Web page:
Weekly Chasidic Story #1188 (s5780-51/ 25 Elul, 5780 / Sept. 14, 2020) This week

The Shofar of the Broken Bell

Although the Rebbe of Zmigrad had the holy shofar that had been passed down from his ancestors, the thought of being caught blowing it by the evil Russian guards brought dread to his very being.

Connection: Seasonal -- ROSH HASHANA


Story in PDF format for more convenient printing.

The Shofar of the Cracked Bell

Chaya Halberstam-Evers

It was the end of a Siberian summer, in 1940. My grandfather, Rabbi Meir Halberstam, a young boy of 13 years old at the time, was imprisoned in a work camp together with his grandfather, the Rebbe of Zhemigrod, Rabbi Sinai Halberstam.

Young Meir had moved with his family to Palestine to settle in the holy city of Jerusalem in 1936, before the war had broken out. In honor of his upcoming Bar Mitzvah, his father sent him on a boat back to Poland where he would be able to celebrate this auspicious day in the chasidic court of his holy grandfather. Upon his arrival in Poland, the rumble of war was approaching. Disciples, family, and community members were all scrambling to save their lives. With the Nazis at their heels, young Meir escaped with his Grandfather and immediate family to Russia. At last they were safe from the Nazi enemies, or so they thought.

Due to the large amount of Polish refugees in Russia, the Russian government seized the opportunity to use them as slaves. Charging them as enemies of the state since they had Polish passports, young Meir and his Grandfather's whole entourage were sentenced to heavy slave labor in the cold Siberian plains.

Rosh Hashana was approaching, and the mild Siberian summer had ended, ushering in the tundra-like winds and cold. Young Meir noticed that with each passing day, his Grandfather, the Rebbe of Zmigrad was becoming more and more depressed. "How will we blow the shofar?" he cried. Although he had the holy shofar that had been passed down from his ancestors, the thought of being caught blowing it by the evil Russian guards, brought dread to his very being.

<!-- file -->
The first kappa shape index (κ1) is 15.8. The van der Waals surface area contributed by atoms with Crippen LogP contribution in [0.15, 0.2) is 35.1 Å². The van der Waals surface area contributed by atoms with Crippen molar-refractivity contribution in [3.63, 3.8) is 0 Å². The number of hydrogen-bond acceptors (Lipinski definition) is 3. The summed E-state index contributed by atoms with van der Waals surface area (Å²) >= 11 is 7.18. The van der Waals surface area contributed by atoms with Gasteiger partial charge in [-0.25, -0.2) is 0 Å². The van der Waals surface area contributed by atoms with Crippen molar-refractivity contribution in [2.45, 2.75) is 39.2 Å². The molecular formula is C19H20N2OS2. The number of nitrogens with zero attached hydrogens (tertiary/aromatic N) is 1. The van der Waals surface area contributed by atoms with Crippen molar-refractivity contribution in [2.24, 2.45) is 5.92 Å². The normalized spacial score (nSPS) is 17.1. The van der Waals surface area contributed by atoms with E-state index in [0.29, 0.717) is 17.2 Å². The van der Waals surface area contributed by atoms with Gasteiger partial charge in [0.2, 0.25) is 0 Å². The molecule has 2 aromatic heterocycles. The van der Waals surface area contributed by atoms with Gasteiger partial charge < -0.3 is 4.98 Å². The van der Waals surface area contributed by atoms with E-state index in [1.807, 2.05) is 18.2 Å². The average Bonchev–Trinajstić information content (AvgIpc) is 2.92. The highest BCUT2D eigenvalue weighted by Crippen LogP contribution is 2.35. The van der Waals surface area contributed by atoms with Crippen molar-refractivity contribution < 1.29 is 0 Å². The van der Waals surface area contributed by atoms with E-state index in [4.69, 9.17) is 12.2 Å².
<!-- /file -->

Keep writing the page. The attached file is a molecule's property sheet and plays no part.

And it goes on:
It was two nights before Rosh Hashana, and young Meir devised a daring plan. He awoke in the middle of the night, and wrapped cloth around his hands and feet in order to muffle any noise he would make. From his window, he watched the wild guards drinking and dancing late into the night. He waited until they were all stooped over in a drunken sleep and quietly trudged through the wind and cold to the front of the work camp, where the giant camp bell stood. He looked to all sides to make sure he was unobserved, then climbed up a very high post until he reached the top of the bell. With all his might he unraveled the rope holding the bell and watched the entire bell come crashing to the ground, where it shattered into many small bits and pieces. He then descended the post and quietly returned to his barrack.

The next morning there was an uproar in the camp. Upon awakening, the guards saw the broken bell and realized that they would have a problem waking all the prisoners in time. It would take weeks until they would be able to get a new bell.

Young Meir then shared with his grandfather the brave mission he had done the previous night and whispered his plan.

By the time all the prisoners were up, the guards where quite angry and looking for someone to blame. Instead, young Meir's uncle came forward and related to the head commander that he had an old shepherd's horn that his father would gladly blow each morning to wake the prisoners until they received a new bell. Upon hearing this, the commander ordered him to bring the horn at once.